A Profile of eBay's Corporate Structure

The Now-Venerable Site Has Pivoted From Auctions to Online Payments And More

ebay headquarters
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eBay is one of the world's premier online properties and the corporate home of a number of successful Internet brands. With nearly 100 million active users, eBay's core marketplace site hosts millions of retail and wholesale transactions in some 27 countries every day.

Core Businesses and Numbers

Headquartered in San Jose, California, eBay corporation has two core businesses: a payments business of which PayPal is the flagship brand and platform as well as a marketplaces business, of which the eBay is the flagship brand.

The company formerly had a third core business in the communications space with Skype, which it acquired in 2005 and built into a 500-million-user juggernaut. Skype is now owned by Microsoft.

Founded in 1995 by 28-year-old Internet entrepreneur Pierre Omidyar, eBay is now headed by president and CEO Devin Wenig. The company employs about 14,000 workers around the world as of mid-2018, when it cut about 1,000 employees globally in what it termed a "routine refocusing of priorities."

eBay was taken public in 1998 and by August 2018 enjoyed a market capitalization of approximately $33.66 billion. In the second quarter of 2018 alone, eBay's marketplace took in an estimated $23.63 billion in transactions, an impressive number although it reflects a gradual slowing in growth of the online retailer.

Its separately-traded PayPal division, however, is ticking along nicely as consumer acceptance of online transactions increases. Forbes estimated in March 2018 that PayPal's market capitalization, at $96.4 billion, was closing in on that of Goldman Sachs.

According to SEC filings, eBay's full-year revenue in 2017 added up to more than $9.5 billion, a growth of 7 percent from the previous year.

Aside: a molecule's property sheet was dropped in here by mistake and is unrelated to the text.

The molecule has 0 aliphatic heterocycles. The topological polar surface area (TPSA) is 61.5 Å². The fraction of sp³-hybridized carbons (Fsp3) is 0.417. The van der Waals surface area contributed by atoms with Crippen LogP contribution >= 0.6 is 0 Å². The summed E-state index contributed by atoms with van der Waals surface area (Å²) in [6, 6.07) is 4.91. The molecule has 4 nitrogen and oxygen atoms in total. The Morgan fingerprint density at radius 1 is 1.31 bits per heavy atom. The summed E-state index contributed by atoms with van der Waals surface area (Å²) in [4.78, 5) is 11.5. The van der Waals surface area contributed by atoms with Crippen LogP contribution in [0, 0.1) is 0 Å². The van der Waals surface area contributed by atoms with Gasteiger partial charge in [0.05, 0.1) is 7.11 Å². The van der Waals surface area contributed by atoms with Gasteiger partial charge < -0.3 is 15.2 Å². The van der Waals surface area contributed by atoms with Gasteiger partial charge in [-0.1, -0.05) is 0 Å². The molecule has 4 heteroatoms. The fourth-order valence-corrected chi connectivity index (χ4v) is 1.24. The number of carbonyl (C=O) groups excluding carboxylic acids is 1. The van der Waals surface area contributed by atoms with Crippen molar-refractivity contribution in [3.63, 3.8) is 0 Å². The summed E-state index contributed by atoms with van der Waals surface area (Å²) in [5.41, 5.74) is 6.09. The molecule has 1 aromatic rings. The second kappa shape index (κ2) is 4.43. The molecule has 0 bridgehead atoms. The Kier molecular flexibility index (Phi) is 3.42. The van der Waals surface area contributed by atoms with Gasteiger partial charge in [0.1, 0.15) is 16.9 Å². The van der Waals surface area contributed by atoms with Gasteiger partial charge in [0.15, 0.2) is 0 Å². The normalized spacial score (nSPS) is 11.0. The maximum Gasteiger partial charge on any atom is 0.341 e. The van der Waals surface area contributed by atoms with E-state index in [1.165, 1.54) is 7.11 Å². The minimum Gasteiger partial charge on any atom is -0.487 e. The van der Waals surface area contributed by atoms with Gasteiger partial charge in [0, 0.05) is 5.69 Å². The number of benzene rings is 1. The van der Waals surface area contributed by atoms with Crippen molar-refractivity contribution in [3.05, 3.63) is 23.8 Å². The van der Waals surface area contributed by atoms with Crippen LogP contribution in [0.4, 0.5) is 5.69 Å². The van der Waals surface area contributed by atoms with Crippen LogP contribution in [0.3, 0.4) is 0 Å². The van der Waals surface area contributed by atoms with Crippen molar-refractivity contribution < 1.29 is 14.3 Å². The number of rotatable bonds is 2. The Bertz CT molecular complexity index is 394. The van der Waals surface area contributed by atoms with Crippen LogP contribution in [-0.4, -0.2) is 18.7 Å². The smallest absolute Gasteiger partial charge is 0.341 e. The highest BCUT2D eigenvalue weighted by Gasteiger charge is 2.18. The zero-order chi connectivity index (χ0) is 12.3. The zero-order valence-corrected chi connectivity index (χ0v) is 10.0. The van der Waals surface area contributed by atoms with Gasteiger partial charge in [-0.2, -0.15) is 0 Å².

History, Strategy, and Market Position

eBay's position in the e-commerce, retail and payments landscapes continues to change as each of these sectors evolves. Created as an online auction site, eBay's 1998 IPO occurred during the fabled "dot-com bubble" era and was influenced by many of the forces that made many other technology and Internet IPOs infamous. eBay's initial $18 target price began a steady climb, reaching a recent high of $42.90 per share in January 2018.

eBay's revenue growth was initially 30 percent or more year over year, making eBay one of the breakout winners of the dot-com race. In recent quarters, however, year-over-year growth has slowed, with an increasing proportion of overall growth coming from its payments business and an ongoing process of reorganization and strategic change coming to characterize the marketplace business. Some of the difficulties in this sector are due to increasing competition from competitors, notably Amazon.com and Google.

In the years after the 2008 economic debacle, eBay has pivoted to a turnaround mode on the strength of new strategic orientations both in core businesses and marketplace platform structure, pricing, and policy. Changes in rules and fee structures at eBay are inevitably controversial, given that they impact millions of small businesses, buyers and part-time entrepreneurs around the globe. The company focus has been on developing its high-volume, fixed-price retail channel selling. This has alienated some in eBay's traditional communities of small sellers, second-hand merchandisers, collectors and hobbyists.

eBay's 2011 acquisition of GSI Commerce Inc. for $2.4 billion was eBay's largest acquisition since its acquisition of Skype, and signaled its move into development and operation of online sites for brick-and-mortar businesses. GSI has since been renamed eBay Enterprise, Inc. It now has some 500 clients, including familiar retail names like Ace Hardware and Dick's Sporting Goods.

Sustainability and Giving

eBay's Giving Works program has become known for enabling socially-conscious development and philanthropy around the world. Key beneficiaries have included MicroPlace, the global micro-finance platform, sustainable and fair trade trading platform WorldofGood.com, and the eBay Foundation's own Opportunity Project, which seeks to support market-driven development and anti-poverty innovation.


eBay's holdings and partnerships continue to influence eBay's trajectory for better and for worse. In addition to PayPal they include BillMeLater, StubHub, Shopping.com, Half.com, ProStores, Rent.com, eBay Classifieds, Kijiji, brands4friends, Gumtree, Milo.com, and RedLaser. eBay also maintains partnerships with Skype, MercadoLibre, Craigslist, ChannelAdvisor, EachNet, mFoundry, Union Mobile Pay, and others.

Note: This page will be updated periodically.